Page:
According to this site, there exists only one contemporary image. It is a "Drawing by Clément de Fauquembergue, the secretary of the Pa[r]lement of Paris. The artist had never seen Jeanne. It is known that she sat for a portrait, but it did not survive, so no exact image of her exists."

That contemporary image is here:

Below are some imagined portraits of her.


Miniature - 1450-1500
Her hair style seems to be derived from the previous image.

Anonymous - 1581
This seems fanciful, yet not showing her for what she was famous for.

Atelier Rubens - 1620
From the workshop of Peter Paul Rubens.

Jean Auguste Dominique Ingres - 1854
By a major artist. He too seems to use the hair style in the first image.

John Everett Millais - 1865
By an important English artist.

Jules Bastien-Lepage - Joan of Arc Listening to the Voices - 1879
The well-known Bastien-Lepage painting.

Dante Gabriel Rossetti - 1882
For some reason nearly every Rossetti portrait of a young woman shows similar features.

George William Joy - 1895
Ste Jeanne asleep.

Harold Piffard - c.1895

Donato Giancola - 2012
A recent painting by an American illustrator.

Monday, March 16, 2020

Meredith Frampton, Sculptural Borderline Modernist

George Vernon Meredith Frampton (1894-1984) eventually gave up painting due to failing eyesight. His peak years artistically were the 1920s and 1930s and his style was smoothly-painted, very slightly simplified subject matter -- mostly portraits. That simplification was a fashionable feature of Modernism as practiced during those decades. Some background on Frampton is here.

If forced to characterize his images, I might state that the subjects appear sculptural. But after all, his father was Sir George Frampton, a noted sculptor.


Winifred Radford - 1921
She was a professional singer.

Winifred Radford photo
Compare this with the image above so as to see the amount of Frampton's simplification.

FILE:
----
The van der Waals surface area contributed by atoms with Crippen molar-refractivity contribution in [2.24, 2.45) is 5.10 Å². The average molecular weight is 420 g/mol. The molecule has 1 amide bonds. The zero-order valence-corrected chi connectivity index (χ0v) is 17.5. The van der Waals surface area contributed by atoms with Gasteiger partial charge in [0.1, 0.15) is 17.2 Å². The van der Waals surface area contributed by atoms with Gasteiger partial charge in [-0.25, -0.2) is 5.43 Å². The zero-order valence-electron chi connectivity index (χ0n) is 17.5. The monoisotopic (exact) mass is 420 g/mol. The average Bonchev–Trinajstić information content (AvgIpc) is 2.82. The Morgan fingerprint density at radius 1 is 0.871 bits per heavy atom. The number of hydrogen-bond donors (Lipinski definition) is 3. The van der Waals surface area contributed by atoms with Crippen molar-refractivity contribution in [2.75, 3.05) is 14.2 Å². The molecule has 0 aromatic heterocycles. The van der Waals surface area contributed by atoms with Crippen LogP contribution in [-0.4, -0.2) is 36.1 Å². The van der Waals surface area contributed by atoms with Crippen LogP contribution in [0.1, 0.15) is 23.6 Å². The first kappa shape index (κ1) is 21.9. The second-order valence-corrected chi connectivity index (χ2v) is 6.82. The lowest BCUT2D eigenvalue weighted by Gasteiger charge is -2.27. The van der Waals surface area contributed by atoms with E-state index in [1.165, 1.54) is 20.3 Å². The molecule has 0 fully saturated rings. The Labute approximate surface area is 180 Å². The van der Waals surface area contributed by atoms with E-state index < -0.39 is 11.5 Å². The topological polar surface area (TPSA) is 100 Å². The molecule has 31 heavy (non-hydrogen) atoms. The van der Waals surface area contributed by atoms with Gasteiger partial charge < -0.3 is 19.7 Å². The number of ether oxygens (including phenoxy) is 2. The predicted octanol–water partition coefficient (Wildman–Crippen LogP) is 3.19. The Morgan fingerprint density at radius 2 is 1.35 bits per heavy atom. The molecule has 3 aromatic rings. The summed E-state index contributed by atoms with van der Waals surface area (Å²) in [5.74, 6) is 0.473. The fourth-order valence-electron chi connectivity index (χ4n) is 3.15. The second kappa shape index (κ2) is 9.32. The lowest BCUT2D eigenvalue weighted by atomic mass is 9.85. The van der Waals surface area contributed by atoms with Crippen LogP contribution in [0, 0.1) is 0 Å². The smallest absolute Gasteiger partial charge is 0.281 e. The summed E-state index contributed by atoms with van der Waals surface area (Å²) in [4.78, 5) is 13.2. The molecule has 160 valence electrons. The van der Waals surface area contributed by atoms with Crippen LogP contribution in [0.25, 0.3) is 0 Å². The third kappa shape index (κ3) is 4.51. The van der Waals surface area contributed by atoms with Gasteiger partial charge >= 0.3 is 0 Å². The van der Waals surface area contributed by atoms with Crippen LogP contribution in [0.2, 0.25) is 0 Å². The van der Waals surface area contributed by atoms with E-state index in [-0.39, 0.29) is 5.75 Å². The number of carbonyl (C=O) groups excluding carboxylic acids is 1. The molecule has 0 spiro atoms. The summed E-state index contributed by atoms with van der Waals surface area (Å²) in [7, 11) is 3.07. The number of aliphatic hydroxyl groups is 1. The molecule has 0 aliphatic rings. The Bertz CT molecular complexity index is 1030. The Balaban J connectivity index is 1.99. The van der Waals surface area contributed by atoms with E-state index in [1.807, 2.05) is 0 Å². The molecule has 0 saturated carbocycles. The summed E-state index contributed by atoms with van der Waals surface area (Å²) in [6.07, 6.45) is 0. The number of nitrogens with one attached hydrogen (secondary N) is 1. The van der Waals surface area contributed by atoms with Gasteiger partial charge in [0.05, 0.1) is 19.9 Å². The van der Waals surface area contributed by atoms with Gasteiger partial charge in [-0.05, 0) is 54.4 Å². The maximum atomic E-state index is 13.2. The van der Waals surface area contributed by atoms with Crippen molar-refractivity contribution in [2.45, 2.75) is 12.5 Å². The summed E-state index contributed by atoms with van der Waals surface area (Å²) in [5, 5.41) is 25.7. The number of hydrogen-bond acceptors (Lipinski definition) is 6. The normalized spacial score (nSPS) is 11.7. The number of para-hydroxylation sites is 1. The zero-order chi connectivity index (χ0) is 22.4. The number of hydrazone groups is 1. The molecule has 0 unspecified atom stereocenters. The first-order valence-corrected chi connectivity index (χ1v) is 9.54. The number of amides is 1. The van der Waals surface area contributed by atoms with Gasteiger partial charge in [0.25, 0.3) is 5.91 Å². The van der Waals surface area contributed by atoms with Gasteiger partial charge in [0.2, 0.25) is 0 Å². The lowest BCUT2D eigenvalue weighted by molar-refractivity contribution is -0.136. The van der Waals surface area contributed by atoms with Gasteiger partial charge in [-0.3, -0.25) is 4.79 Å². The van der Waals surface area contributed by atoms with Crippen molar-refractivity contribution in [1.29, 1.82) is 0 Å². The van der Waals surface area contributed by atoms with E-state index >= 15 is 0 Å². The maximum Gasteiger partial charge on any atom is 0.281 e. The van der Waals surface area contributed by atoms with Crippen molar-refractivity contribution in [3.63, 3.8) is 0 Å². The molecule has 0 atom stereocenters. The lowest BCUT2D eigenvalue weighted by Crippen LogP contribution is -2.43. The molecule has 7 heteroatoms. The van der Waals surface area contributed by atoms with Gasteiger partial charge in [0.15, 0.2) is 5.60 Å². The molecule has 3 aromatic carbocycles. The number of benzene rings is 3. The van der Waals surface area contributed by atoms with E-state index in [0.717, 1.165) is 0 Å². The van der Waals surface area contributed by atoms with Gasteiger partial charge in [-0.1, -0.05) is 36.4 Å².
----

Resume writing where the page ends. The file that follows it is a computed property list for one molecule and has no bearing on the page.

Marguerite Kelsey - 1928

King George VI as Duke of York - 1929
Note his rank is Captain in the Royal Navy. As King, he would have admiral's stripes on his sleeves.

Lord William Cecil, Bishop of Exeter - 1934

Portrait of a Young Woman - 1935
Perhaps Frampton's best-known painting.

A Game of Patience - 1937

Frederick Gowland Hopkins - 1938

Sir Ernest Gowers, KCB, KBE, Senior Regional Commissioner for London, Lt Col AJ Child, OBE, MC, Director of Operations and Intelligence, and KAL Parker Deputy Chief Administrative Officer in the London Regional Civil Defence Control Room - 1943
In the collection of the Imperial War Museum.

Thursday, March 12, 2020

More Giacomo Favretto

Giacomo Favretto (1849-1887) was a Venetian painter who showed great promise, but whose career was cut short. I wrote about him here and here.

That was more than five years ago, so I think it's time to present more of his work.


Balcone del Palazzo Ducale
This scene is set in the 18th century, to judge by the costumes. During the late 19th century there seemed to be nostalgia for the previous century, and a number of artists painted such scenes. Favretto needed to earn a living, so he too cranked out some paintings of that kind.

A Venice canal scene
I don't have a formal title for this.

Girl at the Window - 1880
Here he used flatter brushwork that usual. Note the fashionable (in those days) Japanese art in the background.

Il traghetto della Maddalena - 1887
This was in the first post linked above, but I adjusted the color to what I think is more like it should be. It is one of his last paintings, perhaps hinting how he might have developed had he lived.

In piazzetta - 1884
Another scene with 18th century costumes. It seems Venice had pigeons back then, though not so many as now on the Piazza San Marco.

Mercato del sabato un campo San Polo - 1883
Saturday market scene.

Un incontro - 1880
An 18th century meeting on the Rialto bridge.

Liston odierno - 1887
This was also shown in the first link above. Fravretto had not finished it at the time of his death.

Liston odierno - detail
Favretto tended to contrast faces and other key details with sketchily painted backgrounds.